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    Colorado State CapitolColorado State Capitol Denver, Colorado
    this fabulous capitol building was influenced by the US Capitol building in Washington, DC and was designed by Elijah E. Myers to house the governor's office, as well as the general assembly and lieutenant governor's office, that was built during the 1890s using Colorado white granite, with a unique gold dome that is made from real gold plate, initially added during 1908 to commemorate the state's gold rush days. There is a part of the structure that is exactly one mile above sea level, and the interior has large amounts of Colorado rose onyx, a rare rose marble from a quarry that is close to Marble, Colorado; with its extensively used for the flooring throughout the building. This interesting and beautiful marble seems to contain many types of designs, quite naturally in its patterns, with one particular image believed to look like George Washington and another one that looks remarkably like Molly Brown. The capitol has many windows filled with stained glass, that show people or events that are significant to the state's history, with the halls decorated with the portraits of every president of the United States.

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    Kirkland Museum of Fine & Decorative ArtKirkland Museum of Fine & Decorative Art Denver, Colorado
    The Kirkland is an art museum of outstanding quality in Denver, Colorado, with three main collections, housed in a museum that incorporates the original 1911 Arts and Crafts school and studio of Vance Kirkland; and is the oldest commercial art structure in the city that opened in 2003. It is a member of the Historic Artists' Homes and Studios, one of the programs from the National Trust for Historic Preservation. The museum celebrates, showcases and collects works of the decorative arts movement of art deco, arts and crafts, Glasgow style, art nouveau, De Stijl, Wiener Werkstatte, pop art and modern, with more than 3300 works on display, and concentrates on the works from the 1880s to 1980. The modernist collection focuses on the period from 1845 to 1975 with over 170 excellent artists represented here, with more than 700 of their works being exhibited that highlight the vibrant 20th century history of art in the state. The museum contains a wonderful retrospective of Kirkland himself, who had come to Colorado in 1929 and began teaching art at the University of Colorado from 1929 to 1932, when he opened the Kirkland School of Art that has become part of the museum today. Kirkland was a painter of extraordinary talents, never content to just paint in the usual sense as other great artists, but he experimented and found that when he added watercolors with oil paints he would get a very unique composition that would give cratered, textured and alien looking surfaces on his paintings, and this was after he had been using watercolors for 27 years. He tried mixing watercolors with denatured alcohol and found even stranger textures appearing on his paintings, and on other occasion he would outline and press broken pieces of glass onto his paintings while still wet that represent shattered dreams and fragmented worlds. At one point he would use wooden dowels to paint dots of oil paint, hanging from a ceiling with four straps, painting downward onto the painting that sat on a table. He was a master of art, ingenious and ahead of any of his contemporaries, and one of the finest painters ever to come from America.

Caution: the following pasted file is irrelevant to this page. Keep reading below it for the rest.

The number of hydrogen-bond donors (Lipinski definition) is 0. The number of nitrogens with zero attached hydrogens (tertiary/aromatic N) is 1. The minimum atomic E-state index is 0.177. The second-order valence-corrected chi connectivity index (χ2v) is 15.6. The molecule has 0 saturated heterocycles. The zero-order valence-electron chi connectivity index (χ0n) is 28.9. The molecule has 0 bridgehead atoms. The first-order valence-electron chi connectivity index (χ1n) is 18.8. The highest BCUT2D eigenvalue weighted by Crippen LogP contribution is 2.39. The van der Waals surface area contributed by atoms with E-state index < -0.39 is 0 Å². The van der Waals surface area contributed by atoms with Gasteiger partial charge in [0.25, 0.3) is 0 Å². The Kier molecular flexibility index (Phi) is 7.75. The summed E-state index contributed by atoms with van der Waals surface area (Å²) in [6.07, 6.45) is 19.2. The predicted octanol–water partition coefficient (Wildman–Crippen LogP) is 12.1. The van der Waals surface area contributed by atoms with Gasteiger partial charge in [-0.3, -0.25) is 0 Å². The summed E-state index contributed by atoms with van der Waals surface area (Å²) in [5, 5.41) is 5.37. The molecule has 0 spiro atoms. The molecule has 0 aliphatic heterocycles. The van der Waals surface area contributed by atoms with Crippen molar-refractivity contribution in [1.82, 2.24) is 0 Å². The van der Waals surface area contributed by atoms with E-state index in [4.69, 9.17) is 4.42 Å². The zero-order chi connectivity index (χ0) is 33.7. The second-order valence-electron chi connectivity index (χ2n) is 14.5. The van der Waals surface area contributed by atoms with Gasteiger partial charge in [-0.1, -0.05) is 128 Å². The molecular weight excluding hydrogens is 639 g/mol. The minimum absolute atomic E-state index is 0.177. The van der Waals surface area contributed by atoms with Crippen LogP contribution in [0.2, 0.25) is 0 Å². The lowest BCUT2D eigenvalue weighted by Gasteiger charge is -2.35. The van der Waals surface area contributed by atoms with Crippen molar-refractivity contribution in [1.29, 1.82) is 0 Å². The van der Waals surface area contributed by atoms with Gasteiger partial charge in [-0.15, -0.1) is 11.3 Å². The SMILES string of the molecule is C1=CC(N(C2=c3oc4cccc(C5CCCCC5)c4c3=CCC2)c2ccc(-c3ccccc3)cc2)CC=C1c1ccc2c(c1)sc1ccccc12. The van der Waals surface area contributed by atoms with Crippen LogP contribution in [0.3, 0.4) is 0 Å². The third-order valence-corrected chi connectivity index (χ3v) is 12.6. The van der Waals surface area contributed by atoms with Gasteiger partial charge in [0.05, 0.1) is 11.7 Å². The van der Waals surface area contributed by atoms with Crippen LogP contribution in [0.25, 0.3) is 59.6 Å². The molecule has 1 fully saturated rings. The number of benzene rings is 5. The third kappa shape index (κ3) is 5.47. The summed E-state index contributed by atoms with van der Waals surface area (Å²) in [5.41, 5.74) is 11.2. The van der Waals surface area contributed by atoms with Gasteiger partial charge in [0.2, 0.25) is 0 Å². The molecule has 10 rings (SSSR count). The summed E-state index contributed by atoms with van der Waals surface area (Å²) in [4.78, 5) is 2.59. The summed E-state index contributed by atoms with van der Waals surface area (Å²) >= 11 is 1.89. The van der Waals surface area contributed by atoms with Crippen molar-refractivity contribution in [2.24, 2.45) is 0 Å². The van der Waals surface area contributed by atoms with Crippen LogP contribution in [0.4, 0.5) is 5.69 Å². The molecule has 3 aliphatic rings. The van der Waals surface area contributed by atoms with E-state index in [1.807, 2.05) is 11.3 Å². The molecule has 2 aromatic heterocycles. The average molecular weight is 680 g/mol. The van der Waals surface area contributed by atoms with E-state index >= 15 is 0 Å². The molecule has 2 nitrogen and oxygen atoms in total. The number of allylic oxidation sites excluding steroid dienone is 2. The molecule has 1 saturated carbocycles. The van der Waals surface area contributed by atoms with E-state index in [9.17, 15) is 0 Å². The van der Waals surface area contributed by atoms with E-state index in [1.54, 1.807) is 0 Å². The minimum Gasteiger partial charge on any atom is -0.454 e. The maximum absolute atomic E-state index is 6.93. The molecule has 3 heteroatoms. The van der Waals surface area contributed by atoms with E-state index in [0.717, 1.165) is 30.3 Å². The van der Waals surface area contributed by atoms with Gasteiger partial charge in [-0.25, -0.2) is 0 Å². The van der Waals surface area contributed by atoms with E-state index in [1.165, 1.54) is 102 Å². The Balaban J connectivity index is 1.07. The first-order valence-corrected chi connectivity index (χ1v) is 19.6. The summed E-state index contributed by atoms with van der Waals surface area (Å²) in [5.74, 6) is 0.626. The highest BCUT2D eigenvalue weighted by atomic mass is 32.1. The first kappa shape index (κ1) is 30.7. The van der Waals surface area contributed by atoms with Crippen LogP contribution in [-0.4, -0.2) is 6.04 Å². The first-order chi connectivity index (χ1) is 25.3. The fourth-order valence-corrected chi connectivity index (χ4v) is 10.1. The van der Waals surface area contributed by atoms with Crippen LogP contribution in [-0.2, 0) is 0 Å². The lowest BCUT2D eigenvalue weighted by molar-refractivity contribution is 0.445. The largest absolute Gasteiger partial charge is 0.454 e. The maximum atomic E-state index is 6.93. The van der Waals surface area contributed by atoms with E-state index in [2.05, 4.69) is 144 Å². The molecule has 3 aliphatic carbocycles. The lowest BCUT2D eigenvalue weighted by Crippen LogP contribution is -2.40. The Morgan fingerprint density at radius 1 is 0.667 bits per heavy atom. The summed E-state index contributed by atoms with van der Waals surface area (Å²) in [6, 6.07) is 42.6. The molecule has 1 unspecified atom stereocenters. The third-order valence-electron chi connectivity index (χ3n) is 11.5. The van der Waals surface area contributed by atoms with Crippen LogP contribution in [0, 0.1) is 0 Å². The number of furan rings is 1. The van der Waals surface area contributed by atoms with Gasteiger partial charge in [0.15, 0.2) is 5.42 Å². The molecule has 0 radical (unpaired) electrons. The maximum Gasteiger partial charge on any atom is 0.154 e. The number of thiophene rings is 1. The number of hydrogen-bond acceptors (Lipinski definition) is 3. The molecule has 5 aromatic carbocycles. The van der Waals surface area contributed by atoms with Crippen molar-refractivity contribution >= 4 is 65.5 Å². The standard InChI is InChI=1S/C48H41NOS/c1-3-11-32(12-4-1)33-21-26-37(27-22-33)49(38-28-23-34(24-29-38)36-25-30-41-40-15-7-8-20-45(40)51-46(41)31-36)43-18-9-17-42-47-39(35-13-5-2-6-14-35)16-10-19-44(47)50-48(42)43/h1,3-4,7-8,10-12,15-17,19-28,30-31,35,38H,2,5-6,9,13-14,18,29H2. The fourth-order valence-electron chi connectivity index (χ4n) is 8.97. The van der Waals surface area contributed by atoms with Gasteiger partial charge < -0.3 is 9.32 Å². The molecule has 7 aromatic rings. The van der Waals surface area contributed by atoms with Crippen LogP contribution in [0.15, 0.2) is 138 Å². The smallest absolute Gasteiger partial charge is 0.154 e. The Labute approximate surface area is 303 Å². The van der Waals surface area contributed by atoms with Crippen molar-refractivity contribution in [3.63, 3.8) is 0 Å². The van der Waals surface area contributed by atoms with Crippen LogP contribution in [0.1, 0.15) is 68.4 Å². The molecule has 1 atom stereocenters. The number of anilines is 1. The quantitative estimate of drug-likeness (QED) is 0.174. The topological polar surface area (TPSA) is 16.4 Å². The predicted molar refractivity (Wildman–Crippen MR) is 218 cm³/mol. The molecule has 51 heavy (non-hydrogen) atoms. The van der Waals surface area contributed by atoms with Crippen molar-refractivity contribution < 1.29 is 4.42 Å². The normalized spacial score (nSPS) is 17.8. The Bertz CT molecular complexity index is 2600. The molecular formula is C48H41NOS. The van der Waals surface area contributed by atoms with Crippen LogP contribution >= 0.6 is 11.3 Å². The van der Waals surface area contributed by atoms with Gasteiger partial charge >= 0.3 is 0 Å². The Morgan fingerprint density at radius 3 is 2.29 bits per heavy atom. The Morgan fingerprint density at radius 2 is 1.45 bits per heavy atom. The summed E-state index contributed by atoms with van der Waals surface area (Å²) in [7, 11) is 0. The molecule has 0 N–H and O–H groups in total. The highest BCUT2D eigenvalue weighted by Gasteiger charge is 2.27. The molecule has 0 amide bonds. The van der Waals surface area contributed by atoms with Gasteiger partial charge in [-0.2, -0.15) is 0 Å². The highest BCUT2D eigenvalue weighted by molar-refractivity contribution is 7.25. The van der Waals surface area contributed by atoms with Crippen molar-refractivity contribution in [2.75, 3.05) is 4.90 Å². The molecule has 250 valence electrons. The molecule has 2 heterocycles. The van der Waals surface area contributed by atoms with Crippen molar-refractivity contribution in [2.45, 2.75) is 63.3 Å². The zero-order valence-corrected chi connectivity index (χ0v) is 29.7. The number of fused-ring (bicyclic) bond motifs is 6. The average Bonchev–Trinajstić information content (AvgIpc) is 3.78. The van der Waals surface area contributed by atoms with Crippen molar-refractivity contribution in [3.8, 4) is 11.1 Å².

March 30, 2014